Lake Chad’s unbroken response to climate change would naturally continue to drive cattle herders down south, to create strife with locals. Government has to understand this nexus.
Nigeria; and three other countries – Niger; Chad; and Cameroon, who shares the Lake Chad have seen systemic droughts; unemployment; and conflict over resources escalate within their territories in the last couple of years as a result of its drying waters.
From 1960, reports indicate that Lake Chad’s surface area has reduced by 90 per cent from 25,000 square kilometers to about 1500km2. Nonetheless the human population depending on it for their livelihoods has however increased from 3.5 million to over 40 million within the same period.
According to statistics, the surface area of the lake has reduced from its initial 25,000 square kilometers (km2) (9,700 square miles) to less than 1,500km2 (580 square miles) due largely to its waters drying up, and environment experts attribute this to increasing temperatures from global warming.
Following from this, farming; fishing; and pastoral residents on the edges of the lake now grapple with the consequences of climate change – a phenomenon the world considers its prime environmental distress.
During the last Paris Climate Conference in Marrakech Morocco, presidents of countries associated with the Lake Chad Basin, all sounded the alarm about the absolute necessity to address the crisis that is staring them and indeed the world from its drying up. They pointed to terrorism and forced migration as two of the stark realities from this.
“We cannot afford to fail,” said Paul Biya, president of Cameroon, to a full hall at the UN conference.
Biya’s call was amplified by Nigeria’s president, Mr. Muhammadu Buhari, whose country now faces a double-whammy – Boko Haram, and frequent pastoral clashes with local southern communities, from the development.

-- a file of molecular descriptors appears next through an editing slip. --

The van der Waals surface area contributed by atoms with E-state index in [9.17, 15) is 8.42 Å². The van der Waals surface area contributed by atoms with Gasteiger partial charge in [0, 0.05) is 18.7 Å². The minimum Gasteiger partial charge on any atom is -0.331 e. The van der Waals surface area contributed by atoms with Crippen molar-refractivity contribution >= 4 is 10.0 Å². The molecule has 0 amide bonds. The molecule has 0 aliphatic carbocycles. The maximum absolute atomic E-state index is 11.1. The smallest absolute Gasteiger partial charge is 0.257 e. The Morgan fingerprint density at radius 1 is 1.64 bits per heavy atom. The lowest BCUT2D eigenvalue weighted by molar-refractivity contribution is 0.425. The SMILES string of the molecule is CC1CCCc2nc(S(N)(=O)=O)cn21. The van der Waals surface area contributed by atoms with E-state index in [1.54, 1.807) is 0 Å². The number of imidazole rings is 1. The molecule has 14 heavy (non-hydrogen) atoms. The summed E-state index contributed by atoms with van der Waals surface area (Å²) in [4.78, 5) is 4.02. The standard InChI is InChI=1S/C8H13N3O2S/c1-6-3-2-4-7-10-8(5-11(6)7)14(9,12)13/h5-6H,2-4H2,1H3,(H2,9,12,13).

From its scorching impacts on the environment, the dwindling waters of the lake has equally stirred insecurity and chaos in Nigeria – a country the Lake Chad Commission said now houses about 60 per cent of the lake basin population.
The commission’s report also indicated that these communities of people comprising cattle herders have continued to move southwards from Kano and Maiduguri, their initial entry points, into Kogi; Benue; Ekiti; and Enugu, looking for more fertile soils to farm, and pasture on, but they’ve not been received well by locals.
Further away from the Boko Haram terrorists, the pastoral communities have equally continued to attract conflicts with local communities over pastureland, and clashes of interests between local farmers and herdsmen from this have increased with hundreds of people already dead from recorded confrontations.
Already, reports by local media show that more than 1,200 people died between April 2013 and July 2016 in Benue State – the worst hit state by the farmer-herder tensions.
Drawing a nexus, it would be germane however for authorities in Nigeria to consider that there are extensive contributions that climate change has introduced in these frequent clashes between cattle herders and farmers in the country.
While this is however without considerations to other potential sources of the tension, it would not be out of place for authorities in Nigeria to proactively think through this nexus in finding a good closure to the insecurity and tensions wrought by desperate herders migrating with their animals and disrupting lives in areas they did not use to go to before.